Brand is something we used to talk about all the time, before websites, apps, SEO, algorithms and social media dominated the landscape. While brand may no longer be included on the list of hot topics, it has never gone away or diminished in importance. A company’s brand is fundamental to every other marketing effort. Without a strong brand, these other marketing efforts are simply gimmicks. Your brand represents your expertise, your work and your integrity, the way you interact with your clients and your ability to deliver measurable results for your clients.
Building a premium brand
But here’s something else to consider: those of us who have been in business for a while have built a reputation that keeps clients coming back through referrals and repeat clients. Now wee want more than just a brand, we want to be a premium brand.
And why not, for crying out loud?
Many of us have paid our dues. We survived the worst economy known to man; not only are we still standing, but we’re flourishing. We’re well educated, generally with advanced degrees. We have years of real-life industry experience. We’ve transcended the old way of doing business and embraced the new. We understand the power of technology and leverage it. We’re seasoned and savvy. We’re professionals who not only produce deliverables but become trusted advisers to our clients. That’s our brand, and we should be charging for it.
Consumers equate value and quality with a high price tag
If you charge a lower price, they question the value of what you’re providing. One of my clients is a legal document preparer service—they do things like uncontested divorce and probate, living trusts, deed transfers, etc. When they began charging more for one of their services, their business shot up. People clearly identified legal knowledge with a higher price tag.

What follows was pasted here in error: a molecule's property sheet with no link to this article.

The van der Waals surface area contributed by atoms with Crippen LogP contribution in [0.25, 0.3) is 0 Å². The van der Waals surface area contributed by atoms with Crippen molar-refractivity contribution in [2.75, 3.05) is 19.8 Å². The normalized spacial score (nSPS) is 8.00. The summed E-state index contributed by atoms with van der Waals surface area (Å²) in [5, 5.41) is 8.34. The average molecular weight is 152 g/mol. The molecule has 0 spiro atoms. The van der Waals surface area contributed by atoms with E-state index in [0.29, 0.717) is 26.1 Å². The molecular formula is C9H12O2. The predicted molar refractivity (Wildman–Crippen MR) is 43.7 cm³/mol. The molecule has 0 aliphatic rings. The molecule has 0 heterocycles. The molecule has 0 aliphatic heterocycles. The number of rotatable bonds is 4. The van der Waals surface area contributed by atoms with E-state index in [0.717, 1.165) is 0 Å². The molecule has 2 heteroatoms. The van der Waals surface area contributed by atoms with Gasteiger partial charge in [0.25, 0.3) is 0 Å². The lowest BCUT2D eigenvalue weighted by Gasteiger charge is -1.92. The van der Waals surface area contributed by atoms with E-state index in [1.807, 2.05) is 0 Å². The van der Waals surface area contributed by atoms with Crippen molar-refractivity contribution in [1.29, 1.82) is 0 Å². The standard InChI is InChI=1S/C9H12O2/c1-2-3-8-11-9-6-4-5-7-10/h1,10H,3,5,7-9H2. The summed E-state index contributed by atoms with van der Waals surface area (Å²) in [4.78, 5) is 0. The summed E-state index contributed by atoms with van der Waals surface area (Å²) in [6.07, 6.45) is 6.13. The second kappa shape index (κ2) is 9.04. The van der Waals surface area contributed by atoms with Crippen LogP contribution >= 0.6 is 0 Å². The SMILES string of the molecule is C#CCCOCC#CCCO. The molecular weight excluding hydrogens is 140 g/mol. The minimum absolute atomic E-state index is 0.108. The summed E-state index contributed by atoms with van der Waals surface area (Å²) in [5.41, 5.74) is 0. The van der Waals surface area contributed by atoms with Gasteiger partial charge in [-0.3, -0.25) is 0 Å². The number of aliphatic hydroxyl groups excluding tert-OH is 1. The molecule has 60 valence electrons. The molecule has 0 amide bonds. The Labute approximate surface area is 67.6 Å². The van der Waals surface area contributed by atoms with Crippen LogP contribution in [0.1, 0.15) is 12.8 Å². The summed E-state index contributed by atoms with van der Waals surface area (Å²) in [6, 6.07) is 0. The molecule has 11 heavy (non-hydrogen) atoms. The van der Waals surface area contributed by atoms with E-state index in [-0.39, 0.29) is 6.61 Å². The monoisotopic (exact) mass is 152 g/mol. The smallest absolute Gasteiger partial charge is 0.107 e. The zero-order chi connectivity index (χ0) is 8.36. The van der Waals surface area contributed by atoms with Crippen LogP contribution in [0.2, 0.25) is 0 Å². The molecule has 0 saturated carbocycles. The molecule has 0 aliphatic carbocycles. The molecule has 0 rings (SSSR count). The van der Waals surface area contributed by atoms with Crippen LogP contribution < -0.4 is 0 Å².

Another great example
One of my clients owns two companies, and we’re developing a marketing plan for both. High on the list are new websites. I’ve gotten quotes from three web developer/designers who do excellent work, are responsive and able to turn projects around. I’ve worked with these companies and all three are terrific project partners. While their bids varied, they are approachable and all work in WordPress–it’s become the industry standard and has many advantages. My client wanted to solicit one more bid from his old developer, who is also a friend. Her bid was $10K more than that of my highest bid. My client’s reaction: “She must be doing something really great to be charging that much more.”
The reality? I read through her proposal, and she’s not doing anything differently or better. In fact, I think she’s doing some things that are unnecessary and are not a good use of my client’s marketing dollar, and this is always my goal. I pointed this out to my client, but he’s a very loyal guy, and ultimately the decision is his, despite my reservations.
The takeaway: price is a measure of quality and validation
Raising your prices is always a little scary, but let’s go back to that seasoned and savvy proposition. Being paid what you’re worth transcends the dollar value; it validates you as a professional. Remind yourself that you’re providing a wide range of services and knowledge, which translates to a lot of value—and people expect to pay for value. No one is going to respect you more because you charged him/her less.